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Colour Overview of the Tree Alone


Colour Overview of the Tree Alone
50 cm (w) x 35 cm (h), pastels on acid-free paper.

This was produced entirely on-site. This piece was originally started as a colour overview of the tree. The surrounding trees were not included, so that the tree was seen as the only subject. The colours were originally developed to closely match those seen from the tree. After revisiting the pastel, I felt that it didn’t really feel like it was reflecting the sense of sunlight that it should have been. I then set about trying to improve that sense of sunlight, by increasing the yellow and yellow-orange intensity, and then looking at the feeling of the whole image.

 

 

 

Detail 1:

Colour Overview of the Tree Alone - Detail 1

 

 

 

 

Detail 2:

Colour Overview of the Tree Alone - Detail 2

 

 

 

 

Detail 3:

Colour Overview of the Tree Alone - Detail 3

 

 

 

 

Detail 4:

Colour Overview of the Tree Alone - Detail 4

 

 


 

Another related artwork:

 

Child-like Drawing of the Tree 2


Child-like Drawing of the Tree 2
42cm x 29.5cm, pencil and watercolour pencils on paper.
Date produced: 2005

This was drawn entirely on-site. This tree is a huge attraction for just about all children, and even tends to ‘bring out the child’ in many adults. I think they see it as being a huge friendly playground. After enjoying watching one group of children climbing and playing amongst the tree, I wondered how they might draw the tree. After a few attempts, I started to get really involved in this particular drawing. Out came the coloured pencils, and several ideas ‘flowed’ quickly.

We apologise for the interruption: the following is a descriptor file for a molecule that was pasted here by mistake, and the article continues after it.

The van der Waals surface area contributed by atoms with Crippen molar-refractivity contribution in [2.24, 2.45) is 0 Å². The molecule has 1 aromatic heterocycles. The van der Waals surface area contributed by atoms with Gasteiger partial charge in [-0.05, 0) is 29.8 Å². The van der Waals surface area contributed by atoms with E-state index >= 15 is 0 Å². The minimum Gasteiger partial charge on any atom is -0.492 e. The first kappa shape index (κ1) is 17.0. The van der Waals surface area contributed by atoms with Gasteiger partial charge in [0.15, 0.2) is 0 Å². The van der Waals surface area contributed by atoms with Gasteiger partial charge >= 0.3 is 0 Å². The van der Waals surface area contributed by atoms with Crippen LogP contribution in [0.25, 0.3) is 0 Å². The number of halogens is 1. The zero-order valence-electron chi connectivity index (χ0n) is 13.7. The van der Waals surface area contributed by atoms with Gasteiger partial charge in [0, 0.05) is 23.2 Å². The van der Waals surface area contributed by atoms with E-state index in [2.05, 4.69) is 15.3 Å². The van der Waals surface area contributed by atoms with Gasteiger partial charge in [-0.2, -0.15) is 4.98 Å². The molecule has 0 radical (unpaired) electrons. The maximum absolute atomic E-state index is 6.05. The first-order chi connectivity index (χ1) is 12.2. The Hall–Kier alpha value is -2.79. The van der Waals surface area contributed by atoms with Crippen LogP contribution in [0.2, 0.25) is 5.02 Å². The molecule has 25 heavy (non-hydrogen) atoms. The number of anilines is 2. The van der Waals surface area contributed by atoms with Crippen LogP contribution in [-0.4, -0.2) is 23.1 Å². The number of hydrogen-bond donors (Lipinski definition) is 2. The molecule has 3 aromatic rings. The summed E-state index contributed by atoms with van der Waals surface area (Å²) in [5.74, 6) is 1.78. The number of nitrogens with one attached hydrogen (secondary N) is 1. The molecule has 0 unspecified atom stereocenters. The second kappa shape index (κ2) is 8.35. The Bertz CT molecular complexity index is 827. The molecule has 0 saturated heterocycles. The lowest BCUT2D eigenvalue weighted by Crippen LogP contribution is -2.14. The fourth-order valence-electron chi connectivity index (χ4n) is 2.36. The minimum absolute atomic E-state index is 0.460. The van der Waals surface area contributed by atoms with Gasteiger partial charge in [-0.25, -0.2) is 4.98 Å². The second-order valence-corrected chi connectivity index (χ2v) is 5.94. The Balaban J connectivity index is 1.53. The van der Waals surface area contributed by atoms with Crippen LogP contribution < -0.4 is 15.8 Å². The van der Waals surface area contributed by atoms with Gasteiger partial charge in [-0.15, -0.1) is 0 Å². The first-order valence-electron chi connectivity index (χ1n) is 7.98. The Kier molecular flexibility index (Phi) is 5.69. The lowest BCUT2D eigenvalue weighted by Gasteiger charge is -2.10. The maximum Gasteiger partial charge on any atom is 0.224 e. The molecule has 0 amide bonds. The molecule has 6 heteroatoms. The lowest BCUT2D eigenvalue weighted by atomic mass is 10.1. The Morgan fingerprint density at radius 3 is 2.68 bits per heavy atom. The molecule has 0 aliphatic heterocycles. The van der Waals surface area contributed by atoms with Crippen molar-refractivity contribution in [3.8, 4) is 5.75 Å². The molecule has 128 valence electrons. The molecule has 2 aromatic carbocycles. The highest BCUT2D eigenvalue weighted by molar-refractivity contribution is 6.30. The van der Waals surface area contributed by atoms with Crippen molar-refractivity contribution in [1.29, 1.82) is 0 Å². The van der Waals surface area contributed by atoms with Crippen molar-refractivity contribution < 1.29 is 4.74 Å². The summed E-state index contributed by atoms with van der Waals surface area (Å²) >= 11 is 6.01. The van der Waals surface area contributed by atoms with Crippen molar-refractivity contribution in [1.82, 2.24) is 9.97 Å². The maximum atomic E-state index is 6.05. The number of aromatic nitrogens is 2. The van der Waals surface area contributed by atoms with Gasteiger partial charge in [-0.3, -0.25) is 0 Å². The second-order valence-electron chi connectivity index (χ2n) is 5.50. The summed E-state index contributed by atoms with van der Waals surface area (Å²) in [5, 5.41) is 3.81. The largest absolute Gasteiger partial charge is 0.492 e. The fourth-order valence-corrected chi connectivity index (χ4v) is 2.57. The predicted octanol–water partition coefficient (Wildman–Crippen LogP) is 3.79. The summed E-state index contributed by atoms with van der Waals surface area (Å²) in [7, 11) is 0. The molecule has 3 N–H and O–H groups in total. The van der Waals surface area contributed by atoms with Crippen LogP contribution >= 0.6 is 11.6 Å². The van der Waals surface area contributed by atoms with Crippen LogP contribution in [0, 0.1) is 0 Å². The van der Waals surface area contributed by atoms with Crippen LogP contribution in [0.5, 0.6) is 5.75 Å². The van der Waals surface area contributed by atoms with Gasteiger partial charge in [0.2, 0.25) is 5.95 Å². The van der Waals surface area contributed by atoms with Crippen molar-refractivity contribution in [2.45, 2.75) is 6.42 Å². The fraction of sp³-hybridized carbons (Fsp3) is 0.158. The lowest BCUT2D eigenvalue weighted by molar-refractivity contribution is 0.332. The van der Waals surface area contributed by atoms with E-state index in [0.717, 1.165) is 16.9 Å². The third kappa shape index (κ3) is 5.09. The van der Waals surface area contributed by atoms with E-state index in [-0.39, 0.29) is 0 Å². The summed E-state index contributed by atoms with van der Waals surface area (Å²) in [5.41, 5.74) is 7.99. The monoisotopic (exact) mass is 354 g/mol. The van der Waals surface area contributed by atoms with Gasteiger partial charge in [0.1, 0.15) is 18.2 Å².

This form of drawing is highly descriptive. It can show the overall shape of the tree, the shapes of its leaves, the structure of its fruit on the ends of the branches, the character within its boughs and buttress roots, the tree’s location (in Adelaide, near Adelaide Oval and St. Peter’s Cathedral), the types of animals that live near it or are supported directly by it, some of the main biochemical processes involved, who looks after it, etc.

It is a very efficient form of drawing, and lots of fun.

 

 

 

Detail 1:

Child-like Drawing of the Tree 2 - Detail 1


On just about all fruit stems throughout the tree at the moment, one fig is a purpley red colour, and the remainder are all green.

 

 

 

 

Detail 2:

Child-like Drawing of the Tree 2 - Detail 2


Here, I have drawn a sulphur-crested white cockatoo. I have seen and heard many of these types of birds flying about the tree throughout the year. Their screeches sound like the sky is being torn.

There are many spiders living on the tree and in the leaf litter.

A possum is shown walking over one of the boughs. I haven’t actually seen a possum doing that, but I know that they would at least sometimes be doing that (probably at night), because I’ve come across several dead possums under the tree and seen one possum running across the ground from this tree to another close by. I have never seen a possum up in the tree, but I would be surprised if they weren’t up in the tree at night.

 

 

 

 

Detail 3:

Child-like Drawing of the Tree 2 - Detail 3


I have tried to indicate that the nutrients from the decaying thick leaf litter eventually get absorbed by the tree’s roots.

 

 

 

 

Detail 4:

Child-like Drawing of the Tree 2 - Detail 4


I have included Adelaide Oval, which is located quite close to the tree, and a green Adelaide City Council vehicle, the likes of which I have seen many times while working at the tree.

 

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